IFCJ grant enables soup kitchen deliveries for Israelis during lockdown

As Israel’s social welfare systems struggle to keep up with extraordinary demand due to coronavirus, the IFCJ implements measures ‘above and beyond’ the aid they’ve provided to Israel for decades.

An emergency grant by The International Fellowship of Christians and Jews enables soup kitchen meal delivery to help those who can no longer come to them for aid (photo credit: IFCJ)
An emergency grant by The International Fellowship of Christians and Jews enables soup kitchen meal delivery to help those who can no longer come to them for aid
(photo credit: IFCJ)
Israel’s soup kitchens, along with most of its vital social welfare systems, are struggling to find ways to help those who can no longer come to them for aid. Authorities have directed citizens to shelter at home to fight the spread of the coronavirus, meaning the increasing number of people in desperate need of food have a harder time getting it.
The International Fellowship of Christians and Jews (The Fellowship) responded immediately by providing additional funding to help the soup kitchens deliver food directly to the homes of those in need.
The Fellowship has provided financial and volunteer support to Israel’s soup kitchens since 2001. Last year alone, the organization provided $1 million to support more than a dozen soup kitchens throughout the country. These soup kitchens delivered 1.6 million meals to 7,000 people, most of whom are elderly, disabled, or single parents struggling to support a family alone.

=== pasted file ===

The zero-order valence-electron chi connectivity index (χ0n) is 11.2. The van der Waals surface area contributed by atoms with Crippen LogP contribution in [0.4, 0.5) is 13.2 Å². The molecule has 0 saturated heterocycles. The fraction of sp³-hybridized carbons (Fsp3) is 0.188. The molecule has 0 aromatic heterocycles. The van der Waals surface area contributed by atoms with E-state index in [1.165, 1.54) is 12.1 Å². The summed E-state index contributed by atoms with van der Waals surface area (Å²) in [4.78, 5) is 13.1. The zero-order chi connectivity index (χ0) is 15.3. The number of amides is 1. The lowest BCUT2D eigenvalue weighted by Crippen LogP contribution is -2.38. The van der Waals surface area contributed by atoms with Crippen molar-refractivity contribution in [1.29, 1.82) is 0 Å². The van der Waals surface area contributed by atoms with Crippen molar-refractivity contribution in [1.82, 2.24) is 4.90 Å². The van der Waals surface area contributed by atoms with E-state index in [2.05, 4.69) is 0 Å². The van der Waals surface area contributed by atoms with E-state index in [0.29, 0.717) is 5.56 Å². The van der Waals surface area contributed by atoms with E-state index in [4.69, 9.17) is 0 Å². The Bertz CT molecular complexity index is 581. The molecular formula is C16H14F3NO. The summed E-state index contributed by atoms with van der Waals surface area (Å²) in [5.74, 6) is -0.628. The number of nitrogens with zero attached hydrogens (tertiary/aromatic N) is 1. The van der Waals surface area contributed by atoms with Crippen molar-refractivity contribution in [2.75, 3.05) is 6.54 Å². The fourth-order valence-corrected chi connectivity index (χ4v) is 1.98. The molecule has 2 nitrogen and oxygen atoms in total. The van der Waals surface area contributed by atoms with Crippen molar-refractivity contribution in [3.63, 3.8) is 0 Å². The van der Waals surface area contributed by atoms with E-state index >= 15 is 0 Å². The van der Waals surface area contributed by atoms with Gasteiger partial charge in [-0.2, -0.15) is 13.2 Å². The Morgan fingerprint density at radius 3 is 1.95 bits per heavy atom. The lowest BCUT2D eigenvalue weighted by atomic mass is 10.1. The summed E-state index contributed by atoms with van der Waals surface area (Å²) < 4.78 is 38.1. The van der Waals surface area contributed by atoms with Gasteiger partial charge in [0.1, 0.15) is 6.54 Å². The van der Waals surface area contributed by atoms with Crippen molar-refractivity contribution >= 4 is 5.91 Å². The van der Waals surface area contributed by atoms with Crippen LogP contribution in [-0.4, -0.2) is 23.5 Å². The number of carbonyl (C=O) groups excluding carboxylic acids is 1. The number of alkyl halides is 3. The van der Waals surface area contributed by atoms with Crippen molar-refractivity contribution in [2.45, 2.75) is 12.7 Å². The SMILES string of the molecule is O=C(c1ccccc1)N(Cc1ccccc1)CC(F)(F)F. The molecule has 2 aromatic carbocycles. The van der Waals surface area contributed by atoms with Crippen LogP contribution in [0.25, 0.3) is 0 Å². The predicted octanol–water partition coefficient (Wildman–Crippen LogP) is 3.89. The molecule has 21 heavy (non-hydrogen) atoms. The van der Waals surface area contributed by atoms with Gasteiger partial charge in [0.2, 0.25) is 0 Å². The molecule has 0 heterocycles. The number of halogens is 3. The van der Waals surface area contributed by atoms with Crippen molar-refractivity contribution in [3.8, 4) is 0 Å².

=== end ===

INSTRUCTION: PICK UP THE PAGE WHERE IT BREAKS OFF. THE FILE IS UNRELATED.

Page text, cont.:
Yoav Azran, manager of the Mana Hama soup kitchen, says that the request for meals and food packages has doubled since the pandemic began.
“We are not allowed to open the restaurant, so either people come here to pick up the food or we bring it to them at home,” Azran said. “We are in Ashdod, and not all the children of the elderly live in the same city. We get requests from children who ask us to help their parents with food, as they cannot come because of the quarantine or because they have lost their jobs and they do not have the economic ability to help their families.” 
Thanks to The Fellowship’s emergency grant, Mana Hama and a wide network of other soup kitchens throughout Israel can continue their vital work, delivering meals to the homes of those in need, at a time when they need it most and with most North American Jewish organizations having to concentrate their attention on the growing local needs there. The Fellowship’s laser focus on Israel is more essential than ever.

Mana Hama soup kitchen preparing meals for delivery during the coronavirus pandemic (Credit: IFCJ)Mana Hama soup kitchen preparing meals for delivery during the coronavirus pandemic (Credit: IFCJ)

Tova, an 83-year-old Holocaust survivor who lives in Ashdod, relies on daily hot meals from the soup kitchen to survive. She lives alone, and even in the best of circumstances, her mobility is limited and her income provides her with barely enough to get by.
“My husband passed away and I live in a small apartment that we received from the government many years ago,” Tova said. “I worked as a cook since we made aliyah, but I don’t have a pension and am living on my Bituah Leumi benefits, which hardly gives me enough for medicine and a few groceries.”
Holocaust survivors like Tova are not the only people who depend on soup kitchens. As unemployment in Israel reaches 26%, more and more are finding themselves in a similar situation. As the coronavirus pandemic affects every class in nearly every country around the world, the ordinary work of feeding people becomes even more critical in these extraordinary times.
For The Fellowship, this crisis highlights the importance of their global bridge building between Christians and Jews – a principle etched into the foundations of the organization.